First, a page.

In a world so disrupted by COVID-19 that many are wondering where their next pay packet will come from, the biggest sellers of cloud tech are trying to prove who has the deepest pockets.
As businesses all of a sudden see the pressing need to offer the remote working and flexibility inherent in the cloud computing, Alibaba, the Chinese ecommerce giant, has committed to spending $28bn on cloud data centres, operating systems, and hardware over the next three years.
"The COVID-19 pandemic has posed additional stress on the overall economy across sectors, but it also steers us to put more focus on the digital economy," said Jeff Zhang, president of Alibaba Cloud Intelligence in a statement sent to The Reg.
To put that in perspective, analyst firm Canalys estimated the total global cloud infrastructure spend at $107bn for 2019. It expects the total global cloud investment to be around $141bn in 2020, an increase of 32 per cent.
Alibaba, which owns Alibaba Cloud, is far from the biggest recipient of those dollars, but nonetheless it's always in the top four, more or less neck and neck wth Google Cloud.
According to last year's figures, AWS led the pack in terms of cloud infrastructure revenues, hauling in $34.6bn, with Microsoft Azure quite far back in second place with $18.1bn. Google Cloud and Alibaba reported sales of $6.2bn and $5.2bn respectively.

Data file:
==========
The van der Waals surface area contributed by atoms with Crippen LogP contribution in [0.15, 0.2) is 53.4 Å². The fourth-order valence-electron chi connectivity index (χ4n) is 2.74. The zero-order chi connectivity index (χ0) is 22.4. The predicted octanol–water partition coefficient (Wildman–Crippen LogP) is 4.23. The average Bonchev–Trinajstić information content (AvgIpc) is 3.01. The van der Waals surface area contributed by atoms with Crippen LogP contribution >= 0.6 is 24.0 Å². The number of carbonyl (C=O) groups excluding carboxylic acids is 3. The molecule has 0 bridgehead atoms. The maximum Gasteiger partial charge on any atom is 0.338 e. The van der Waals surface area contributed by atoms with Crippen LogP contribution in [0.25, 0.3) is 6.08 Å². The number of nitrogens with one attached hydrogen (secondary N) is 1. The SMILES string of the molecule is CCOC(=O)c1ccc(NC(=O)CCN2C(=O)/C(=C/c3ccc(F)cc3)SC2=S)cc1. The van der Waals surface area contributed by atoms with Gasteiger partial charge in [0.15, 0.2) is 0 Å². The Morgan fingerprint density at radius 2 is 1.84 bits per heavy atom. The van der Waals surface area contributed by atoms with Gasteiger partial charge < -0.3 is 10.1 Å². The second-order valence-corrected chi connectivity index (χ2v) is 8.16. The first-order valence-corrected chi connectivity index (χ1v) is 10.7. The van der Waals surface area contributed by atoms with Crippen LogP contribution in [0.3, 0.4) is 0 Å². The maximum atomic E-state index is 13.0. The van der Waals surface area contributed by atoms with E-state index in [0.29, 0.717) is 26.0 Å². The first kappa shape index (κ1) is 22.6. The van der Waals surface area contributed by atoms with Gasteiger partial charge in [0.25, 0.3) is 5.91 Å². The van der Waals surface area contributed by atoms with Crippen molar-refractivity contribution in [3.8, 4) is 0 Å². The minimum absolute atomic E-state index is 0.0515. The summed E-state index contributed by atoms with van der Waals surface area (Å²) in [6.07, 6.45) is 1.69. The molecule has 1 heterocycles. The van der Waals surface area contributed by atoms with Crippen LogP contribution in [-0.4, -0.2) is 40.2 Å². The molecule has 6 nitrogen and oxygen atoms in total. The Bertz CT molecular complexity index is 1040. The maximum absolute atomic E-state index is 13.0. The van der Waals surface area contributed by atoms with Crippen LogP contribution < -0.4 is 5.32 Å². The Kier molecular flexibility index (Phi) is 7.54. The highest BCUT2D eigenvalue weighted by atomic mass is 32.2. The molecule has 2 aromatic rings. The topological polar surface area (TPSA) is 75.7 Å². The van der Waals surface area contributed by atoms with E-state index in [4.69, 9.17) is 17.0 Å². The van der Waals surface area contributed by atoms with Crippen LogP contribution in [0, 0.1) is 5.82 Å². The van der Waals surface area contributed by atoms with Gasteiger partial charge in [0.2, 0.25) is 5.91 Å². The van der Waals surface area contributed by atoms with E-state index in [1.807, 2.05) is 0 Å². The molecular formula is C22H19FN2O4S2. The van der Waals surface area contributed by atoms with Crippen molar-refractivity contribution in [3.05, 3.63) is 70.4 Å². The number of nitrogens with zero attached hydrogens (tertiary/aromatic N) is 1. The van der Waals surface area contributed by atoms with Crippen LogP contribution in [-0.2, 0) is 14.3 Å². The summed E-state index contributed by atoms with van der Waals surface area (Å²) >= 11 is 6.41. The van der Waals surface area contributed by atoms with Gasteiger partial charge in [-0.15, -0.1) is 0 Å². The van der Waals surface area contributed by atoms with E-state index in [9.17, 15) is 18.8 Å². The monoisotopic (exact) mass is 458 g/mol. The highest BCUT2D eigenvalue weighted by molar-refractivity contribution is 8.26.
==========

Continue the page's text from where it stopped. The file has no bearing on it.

Clearly, Alibaba sees the shift in online behaviour prompted by the virus outbreak combined with China expecting to lift lockdown restrictions earlier than western nations, as an opportunity to grow.
It is investing in "next-generation data centres" which includes operating system, servers, chips and network.
"Over the past decade, [Alibaba Cloud] has developed its proprietary technologies across the board including the Apsara Distributed Operating System, AI-inference chip Hanguang 800, X-dragon Architecture, RDMA (Remote Direct Memory Access) high-speed network, Super Computing Cluster and leading network devices such as VSwitch," Zhang added.
Alibaba's investment follows a commanding lead in China's national cloud computing market: Canalys found it had a 46 per cent share in the fourth quarter while Tencent Cloud had 18 per cent and Baidu Cloud just 8.8 per cent.
But Alibaba lags far behind American rivals across the globe - Canalys had AWS pegged at 32.3 per cent of the worldwide public cloud market in 2019, with Microsoft Azure at 18.1 per cent and Google Cloud Platform at nearly 5.8 per cent. Alibaba had 4.9 per cent of the spoils.
There are only so many companies with deep enough pockets to make inroads in the market during what is expected to be a deep recession. With $56bn in revenue in 2019, Alibaba is among the lucky few. The other stragglers in the cloud market, namely Oracle, VMware and SAP, will be watching Alibaba's investment in awe and wondering if they have enough gas left in their core markets to keep up. ®